Research Affiliates runs several funds and portfolios modeled on the premise that only with the “full toolkit” of all 16 major asset classes can investors meet their objectives in what could be a prolonged low-return environment.
Given their view that stocks and bonds offer less upside on a go-forward basis than what we’ve seen in the prior few decades, the last thing we should do is add components to our portfolios that virtually guarantee underperformance over a cycle.
Unfortunately, investors have plowed over $2 trillion dollars into the hedge fund complex under the misguided assumption that they’d be able to deliver alpha and absolute returns to juice performance. In actual fact, so-called “alternatives” have done the opposite for the vast majority of their investors. And before you say “But what about what’s his name?”, bear in mind that the rare few hedge funds that have consistently posted great returns would never in a million years take money from you. And the odds of you identifying an emerging manager from the ground floor who becomes Paul Tudor Jones are about the same as you making out with Kate Upton in an outdoor shower on a Tahitian beach. There are amazing and talented fund managers out there – but even the fund of funds industry has been proven ineffective in terms of being able to sort them out from the rest.
One argument you hear made a lot to justify the underperformance of hedge funds in the aggregate is that they are reducing portfolio risk. Below, RA’s John West shows us the results of “diversifying into hedge funds” over the last five years vs simply equal-weighting a basket of the aforementioned “full toolkit” in terms of Sharpe Ratio:
Hedge funds’ popularity and increasing adoption can’t be disputed. But on average, do they hedge (reduce risk) and do they fund (i.e., deliver returns to serve our retirements and other liabilities)? To test this notion, we add various levels of the HFRI Hedge Fund of Funds Composite to a simple 60/40 blend of the S&P 500 and BarCap Aggregate Bond Index over the past five years as seen in Figure 1. Why the last five years? Because it represents what many newer investors, those rushing to follow the endowment model in the middle part of the last decade, have actually achieved. Between 2002 and mid-2007, total hedge fund assets went from $626 billion to $1.7 billion, a nearly three-fold increase. Today the hedge fund industry manages $2.25 trillion of capital according to HFRI. Plus, the last five years have seen a variety of environments to qualify as a market cycle.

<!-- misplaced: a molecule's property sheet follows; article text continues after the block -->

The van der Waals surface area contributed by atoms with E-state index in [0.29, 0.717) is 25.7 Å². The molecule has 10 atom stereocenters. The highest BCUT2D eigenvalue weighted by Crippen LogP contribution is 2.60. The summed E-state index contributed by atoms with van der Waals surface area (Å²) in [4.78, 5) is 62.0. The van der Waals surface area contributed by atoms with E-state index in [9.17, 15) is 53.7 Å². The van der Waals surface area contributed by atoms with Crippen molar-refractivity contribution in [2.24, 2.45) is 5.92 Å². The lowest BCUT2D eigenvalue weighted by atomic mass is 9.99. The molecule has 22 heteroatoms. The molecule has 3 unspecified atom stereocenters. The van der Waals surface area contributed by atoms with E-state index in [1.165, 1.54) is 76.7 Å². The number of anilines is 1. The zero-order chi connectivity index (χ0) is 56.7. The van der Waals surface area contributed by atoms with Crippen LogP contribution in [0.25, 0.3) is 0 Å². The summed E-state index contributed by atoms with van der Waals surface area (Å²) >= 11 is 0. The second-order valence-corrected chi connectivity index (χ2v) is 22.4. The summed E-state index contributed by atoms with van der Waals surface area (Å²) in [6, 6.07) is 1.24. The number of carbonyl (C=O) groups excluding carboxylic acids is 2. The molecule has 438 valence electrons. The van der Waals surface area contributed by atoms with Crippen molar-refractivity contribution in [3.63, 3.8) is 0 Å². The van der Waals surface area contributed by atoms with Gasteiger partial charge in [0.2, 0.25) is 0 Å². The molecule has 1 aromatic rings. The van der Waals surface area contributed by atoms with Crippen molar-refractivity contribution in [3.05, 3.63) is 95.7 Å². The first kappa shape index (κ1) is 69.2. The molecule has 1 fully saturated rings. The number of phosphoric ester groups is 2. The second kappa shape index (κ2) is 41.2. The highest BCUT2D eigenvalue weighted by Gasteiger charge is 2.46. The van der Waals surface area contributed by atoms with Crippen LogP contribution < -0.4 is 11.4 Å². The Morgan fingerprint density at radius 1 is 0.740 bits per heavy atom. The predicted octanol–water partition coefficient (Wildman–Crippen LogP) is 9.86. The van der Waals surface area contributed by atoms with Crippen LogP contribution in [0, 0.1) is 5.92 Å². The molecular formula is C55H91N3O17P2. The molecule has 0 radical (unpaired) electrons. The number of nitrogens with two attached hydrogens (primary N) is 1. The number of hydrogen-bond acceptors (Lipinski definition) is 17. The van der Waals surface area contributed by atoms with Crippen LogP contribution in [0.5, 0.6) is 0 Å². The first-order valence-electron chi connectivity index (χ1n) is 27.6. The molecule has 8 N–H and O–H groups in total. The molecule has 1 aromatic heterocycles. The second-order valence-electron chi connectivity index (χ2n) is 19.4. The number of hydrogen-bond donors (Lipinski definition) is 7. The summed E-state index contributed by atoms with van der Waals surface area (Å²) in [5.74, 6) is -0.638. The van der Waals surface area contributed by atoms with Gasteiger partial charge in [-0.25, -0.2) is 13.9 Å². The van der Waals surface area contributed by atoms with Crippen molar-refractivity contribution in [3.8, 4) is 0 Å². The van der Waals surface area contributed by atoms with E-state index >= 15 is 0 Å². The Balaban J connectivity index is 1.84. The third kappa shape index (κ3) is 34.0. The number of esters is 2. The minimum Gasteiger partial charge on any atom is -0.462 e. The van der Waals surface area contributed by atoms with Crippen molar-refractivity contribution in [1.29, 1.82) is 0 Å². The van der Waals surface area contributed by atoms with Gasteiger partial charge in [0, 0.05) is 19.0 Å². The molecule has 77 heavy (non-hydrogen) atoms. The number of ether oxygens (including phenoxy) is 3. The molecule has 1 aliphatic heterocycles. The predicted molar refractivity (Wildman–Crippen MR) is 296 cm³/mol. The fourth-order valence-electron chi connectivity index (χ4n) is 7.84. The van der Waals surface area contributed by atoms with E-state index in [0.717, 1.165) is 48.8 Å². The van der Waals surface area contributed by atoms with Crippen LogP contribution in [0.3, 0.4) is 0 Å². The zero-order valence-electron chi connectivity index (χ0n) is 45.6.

As shown in Figure 1, a pure 60/40 portfolio exhibited a Sharpe ratio of 0.29 over the five years ended December 31, 2012. Adding hedge fund of funds to a 60/40 portfolio reduces the overall return, resulting in a lower Sharpe ratio—a measure of portfolio efficiency. Upon adding a 33% exposure of hedge funds to this portfolio, the return falls from 3.8% annualized with plain 60/40 to 2.0%. This substantial decline more than offsets the favorable risk impact (standard deviation falls from 11.7% to 9.4%, a 19% decline) and the resultant Sharpe ratio falls to 0.17. Over the past five years, this category of investments, on average, has resulted in substantially lower portfolio efficiency!
Now of course, there are several benefits to being invested with hedge funds that Mr. West leaves out of his analysis. Namely, those awesome quarterly letters they pay someone to write for them. Also, you get to tell your friends about how you once had lunch with the rock star manager. Not to mention the thrill of possibly seeing your manager taken out of an office building in handcuffs someday.
So it’s kind of a trade-off if you want the glitz and glamor associated with the hedge fund limited partner lifestyle.